Amount: £25,175
Funder: The Wellcome Trust
Recipient: Birkbeck University of London

Toddlerlab CAVE Neuroimaging Facilities 05 Jul 2018

<p>The Centre for Brain and Cognitive Development (CBCD) has been at the forefront of developing behavioural, electrophysiological, and functional Near Infrared Spectroscopy (fNIRS) methods for use in early development. <strong>We propose to assemble the world&rsquo;s first audiovisually contingent, fully immersive multiuser <em>Cave Automatic Virtual Environment</em> (CAVE) incorporating real-time synchronised brain recordings of electrical activity, blood oxygenation,&nbsp; and motor functioning (motion tracking, EMG), all using wearable or wireless technology enabling natural <em>toddler </em>and <em>pre-school child</em> interactions to be recorded.&nbsp;</strong>This will be achieved by building a completely new dedicated facility incorporating state of the art behavioural and neuroimaging capabilities. The proposed automated end-to-end pipeline will provide an unconstrained solution that will allow toddlers and pre-school&nbsp;children to be studied in comparable ways to infant and animal studies, affording direct validation of existing animal models of cognitive development to neurotypical development, as well as to emerging disorders, such as <em>ADHD</em>, <em>Autism Spectrum Disorder</em>, <em>Down syndrome</em>, and <em>Williams syndrome</em>.&nbsp; This facility will allow us to join the dots between early neurocognitive development, which is relatively well understood, and later development in middle childhood that will enable the direct translation of advances in basic bioscience to practical clinical and social solutions.</p>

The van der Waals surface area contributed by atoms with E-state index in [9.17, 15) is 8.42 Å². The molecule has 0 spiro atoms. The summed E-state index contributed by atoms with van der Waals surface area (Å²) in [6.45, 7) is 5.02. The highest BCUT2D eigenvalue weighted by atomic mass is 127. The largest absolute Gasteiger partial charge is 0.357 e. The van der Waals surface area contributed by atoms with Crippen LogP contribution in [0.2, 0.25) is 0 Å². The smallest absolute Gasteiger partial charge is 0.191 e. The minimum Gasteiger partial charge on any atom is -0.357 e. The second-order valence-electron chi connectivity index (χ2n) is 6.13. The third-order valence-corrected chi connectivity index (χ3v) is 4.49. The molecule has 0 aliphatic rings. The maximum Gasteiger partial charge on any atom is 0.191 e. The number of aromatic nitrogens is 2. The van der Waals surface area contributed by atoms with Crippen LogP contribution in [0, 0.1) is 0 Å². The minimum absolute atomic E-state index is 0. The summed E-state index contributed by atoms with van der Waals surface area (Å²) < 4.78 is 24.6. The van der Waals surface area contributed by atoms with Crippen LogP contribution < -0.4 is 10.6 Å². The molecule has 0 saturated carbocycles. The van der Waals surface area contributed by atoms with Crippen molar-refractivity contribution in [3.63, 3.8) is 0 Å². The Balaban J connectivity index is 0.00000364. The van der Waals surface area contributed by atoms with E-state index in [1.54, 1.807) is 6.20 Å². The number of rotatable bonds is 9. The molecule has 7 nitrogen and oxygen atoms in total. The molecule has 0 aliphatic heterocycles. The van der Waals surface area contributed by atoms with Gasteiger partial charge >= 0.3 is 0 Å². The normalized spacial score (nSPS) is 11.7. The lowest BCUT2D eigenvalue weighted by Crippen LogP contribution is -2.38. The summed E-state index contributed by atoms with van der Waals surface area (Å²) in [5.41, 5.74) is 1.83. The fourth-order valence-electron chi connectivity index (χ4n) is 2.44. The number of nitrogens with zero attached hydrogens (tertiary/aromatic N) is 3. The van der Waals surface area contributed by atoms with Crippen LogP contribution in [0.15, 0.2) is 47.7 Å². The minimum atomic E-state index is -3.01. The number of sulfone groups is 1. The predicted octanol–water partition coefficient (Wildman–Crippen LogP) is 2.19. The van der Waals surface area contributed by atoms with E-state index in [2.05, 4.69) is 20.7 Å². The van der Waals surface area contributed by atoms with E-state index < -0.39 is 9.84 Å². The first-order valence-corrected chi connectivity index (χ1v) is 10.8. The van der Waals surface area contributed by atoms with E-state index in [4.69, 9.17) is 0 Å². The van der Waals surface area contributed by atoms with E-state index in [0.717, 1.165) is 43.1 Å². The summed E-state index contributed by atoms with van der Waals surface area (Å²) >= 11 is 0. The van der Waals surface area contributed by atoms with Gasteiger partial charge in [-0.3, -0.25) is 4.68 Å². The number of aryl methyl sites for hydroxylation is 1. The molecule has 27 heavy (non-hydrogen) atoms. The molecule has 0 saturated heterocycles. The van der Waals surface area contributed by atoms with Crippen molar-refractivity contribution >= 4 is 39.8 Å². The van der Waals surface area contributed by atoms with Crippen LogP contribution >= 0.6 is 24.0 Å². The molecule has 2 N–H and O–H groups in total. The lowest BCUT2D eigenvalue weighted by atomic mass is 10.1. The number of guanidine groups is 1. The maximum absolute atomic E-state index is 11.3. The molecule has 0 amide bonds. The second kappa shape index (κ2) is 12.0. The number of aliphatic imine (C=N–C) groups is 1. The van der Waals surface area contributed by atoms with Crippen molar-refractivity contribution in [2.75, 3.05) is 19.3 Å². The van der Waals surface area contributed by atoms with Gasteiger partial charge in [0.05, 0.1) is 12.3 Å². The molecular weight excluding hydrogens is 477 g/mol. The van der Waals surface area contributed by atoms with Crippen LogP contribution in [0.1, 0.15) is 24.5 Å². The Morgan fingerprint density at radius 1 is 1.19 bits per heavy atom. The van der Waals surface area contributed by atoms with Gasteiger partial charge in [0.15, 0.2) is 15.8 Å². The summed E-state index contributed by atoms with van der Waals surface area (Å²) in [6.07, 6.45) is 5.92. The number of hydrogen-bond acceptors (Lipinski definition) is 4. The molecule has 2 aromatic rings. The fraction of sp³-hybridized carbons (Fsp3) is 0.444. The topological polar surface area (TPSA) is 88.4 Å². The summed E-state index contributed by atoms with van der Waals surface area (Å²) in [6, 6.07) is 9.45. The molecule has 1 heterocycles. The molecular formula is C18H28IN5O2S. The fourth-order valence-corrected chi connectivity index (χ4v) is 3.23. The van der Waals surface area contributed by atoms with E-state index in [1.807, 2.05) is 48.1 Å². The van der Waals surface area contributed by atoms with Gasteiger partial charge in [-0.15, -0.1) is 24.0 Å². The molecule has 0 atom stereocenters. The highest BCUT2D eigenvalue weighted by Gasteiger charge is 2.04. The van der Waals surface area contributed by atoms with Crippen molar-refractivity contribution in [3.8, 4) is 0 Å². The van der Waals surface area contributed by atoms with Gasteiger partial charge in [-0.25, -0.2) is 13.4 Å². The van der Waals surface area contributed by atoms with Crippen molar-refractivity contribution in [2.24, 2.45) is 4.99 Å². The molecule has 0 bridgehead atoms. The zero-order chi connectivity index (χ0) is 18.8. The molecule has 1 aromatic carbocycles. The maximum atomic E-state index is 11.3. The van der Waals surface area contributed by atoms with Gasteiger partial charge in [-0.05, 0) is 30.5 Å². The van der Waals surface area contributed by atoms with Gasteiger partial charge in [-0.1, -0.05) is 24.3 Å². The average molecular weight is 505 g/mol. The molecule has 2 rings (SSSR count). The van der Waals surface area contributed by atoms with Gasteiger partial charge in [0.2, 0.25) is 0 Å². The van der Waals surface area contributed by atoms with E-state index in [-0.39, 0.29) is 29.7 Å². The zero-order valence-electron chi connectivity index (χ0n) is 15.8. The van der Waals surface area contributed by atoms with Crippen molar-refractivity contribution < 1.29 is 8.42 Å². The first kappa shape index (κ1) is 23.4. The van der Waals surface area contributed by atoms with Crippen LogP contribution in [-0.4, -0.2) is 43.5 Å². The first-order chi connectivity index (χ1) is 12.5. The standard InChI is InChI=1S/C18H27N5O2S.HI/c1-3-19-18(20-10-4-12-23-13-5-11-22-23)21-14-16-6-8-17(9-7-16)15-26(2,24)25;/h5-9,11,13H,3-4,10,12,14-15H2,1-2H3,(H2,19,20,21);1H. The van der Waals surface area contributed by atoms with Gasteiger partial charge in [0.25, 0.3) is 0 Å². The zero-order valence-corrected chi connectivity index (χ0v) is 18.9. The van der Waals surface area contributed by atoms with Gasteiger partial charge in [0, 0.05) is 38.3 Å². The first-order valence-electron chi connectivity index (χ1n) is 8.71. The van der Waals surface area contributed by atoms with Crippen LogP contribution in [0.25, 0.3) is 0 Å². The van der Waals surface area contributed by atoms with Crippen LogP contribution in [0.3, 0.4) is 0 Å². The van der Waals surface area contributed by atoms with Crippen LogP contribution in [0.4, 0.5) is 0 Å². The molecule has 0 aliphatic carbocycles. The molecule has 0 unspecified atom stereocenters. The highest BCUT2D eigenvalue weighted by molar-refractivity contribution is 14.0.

Amount: £850,458
Funder: The Wellcome Trust
Recipient: Birkbeck University of London

Timestamping Integrative Approach to Understand Secondary Envelopment of Human Cytomegalovirus 28 Nov 2017